I would like to look at a number of things — the length of trials that will happen as a result of this legislation and the issue of restitution.
The charter speaks about rights, and it sets it out well. It talks about the right to information about the criminal justice system, the right to information about the status of the investigation, the right to have their security and privacy considered, the right to protection from intimidation and retaliation, the right to request testimonial aids, the right to convey their views about decisions, the right to present a victim impact statement, the right to have the courts consider in all cases making a restitution order, and it goes on.
The charter creates all these rights, but what about the obligations? Because, as we know, the federal government passes legislation, but the operation of the court system is carried out by the provincial governments. We are creating all these rights. We are giving no resources to the provincial governments to carry out or to make sure these rights are carried out.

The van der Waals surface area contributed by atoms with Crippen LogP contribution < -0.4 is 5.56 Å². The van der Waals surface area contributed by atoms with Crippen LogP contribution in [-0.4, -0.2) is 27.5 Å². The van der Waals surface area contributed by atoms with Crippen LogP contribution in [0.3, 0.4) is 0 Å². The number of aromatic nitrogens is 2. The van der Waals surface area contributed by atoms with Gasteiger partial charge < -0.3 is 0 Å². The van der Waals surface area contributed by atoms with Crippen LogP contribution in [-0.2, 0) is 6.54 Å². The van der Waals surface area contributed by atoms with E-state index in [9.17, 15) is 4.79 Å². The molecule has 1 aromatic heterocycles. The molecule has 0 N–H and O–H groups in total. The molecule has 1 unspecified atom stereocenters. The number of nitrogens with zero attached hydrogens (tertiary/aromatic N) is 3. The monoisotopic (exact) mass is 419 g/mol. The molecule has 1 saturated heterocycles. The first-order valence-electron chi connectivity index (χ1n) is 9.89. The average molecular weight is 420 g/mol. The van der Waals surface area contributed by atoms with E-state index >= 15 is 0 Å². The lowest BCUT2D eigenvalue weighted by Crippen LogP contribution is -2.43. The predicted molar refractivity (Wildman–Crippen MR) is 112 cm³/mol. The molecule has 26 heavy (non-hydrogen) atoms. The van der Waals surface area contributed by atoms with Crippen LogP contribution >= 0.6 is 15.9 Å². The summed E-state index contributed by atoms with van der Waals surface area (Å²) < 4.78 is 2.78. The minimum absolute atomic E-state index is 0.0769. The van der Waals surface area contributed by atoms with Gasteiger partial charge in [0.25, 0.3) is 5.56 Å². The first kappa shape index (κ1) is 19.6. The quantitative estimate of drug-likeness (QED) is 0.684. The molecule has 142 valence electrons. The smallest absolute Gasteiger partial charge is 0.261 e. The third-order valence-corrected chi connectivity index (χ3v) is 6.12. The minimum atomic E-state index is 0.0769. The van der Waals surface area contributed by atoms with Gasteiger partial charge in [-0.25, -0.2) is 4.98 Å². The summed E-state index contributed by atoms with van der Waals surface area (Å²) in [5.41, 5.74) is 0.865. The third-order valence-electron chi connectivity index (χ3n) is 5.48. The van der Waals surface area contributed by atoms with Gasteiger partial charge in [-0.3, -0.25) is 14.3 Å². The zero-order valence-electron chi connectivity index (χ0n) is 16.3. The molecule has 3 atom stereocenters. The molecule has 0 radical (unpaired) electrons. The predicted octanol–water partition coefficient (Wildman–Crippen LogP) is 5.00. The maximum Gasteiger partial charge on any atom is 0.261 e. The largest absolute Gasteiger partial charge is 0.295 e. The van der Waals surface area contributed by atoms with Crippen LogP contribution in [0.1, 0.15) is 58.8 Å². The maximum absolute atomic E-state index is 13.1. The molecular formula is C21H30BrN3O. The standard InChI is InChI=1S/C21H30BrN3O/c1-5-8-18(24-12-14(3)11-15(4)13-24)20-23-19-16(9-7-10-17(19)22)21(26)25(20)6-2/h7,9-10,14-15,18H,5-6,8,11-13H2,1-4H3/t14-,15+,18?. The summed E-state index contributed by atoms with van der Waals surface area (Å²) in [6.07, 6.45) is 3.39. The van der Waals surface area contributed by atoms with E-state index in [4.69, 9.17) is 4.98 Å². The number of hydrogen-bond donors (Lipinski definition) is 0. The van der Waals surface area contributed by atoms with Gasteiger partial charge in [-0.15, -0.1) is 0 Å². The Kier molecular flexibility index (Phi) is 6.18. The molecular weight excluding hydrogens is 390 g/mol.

I can’t speak for any other province, but I can tell you that in my province the courts are absolutely chockablock with all this legislation that is coming down from Ottawa. The chief judges are really at their wits’ end as to how they can make the courts operate with the resources they have.
Now we have created all these rights. All these rights will mean that there will be an increase in the length of time before people’s cases are heard.
We had many people testify, and I will read in the testimony of Michael Spratt, who often appears in front of our Committee on Legal Affairs. Michael Spratt is a criminal defence counsel and a member of the Criminal Lawyers’ Association, and this is what he had to say:
I’m here representing the Criminal Lawyers’ Association. We are a non-profit organization comprising over a thousand criminal defence lawyers. We’ve been granted standing to participate in many significant criminal appellate cases and other judicial proceedings, and we are routinely asked to provide input by various parliamentary committees, such as this one . . . .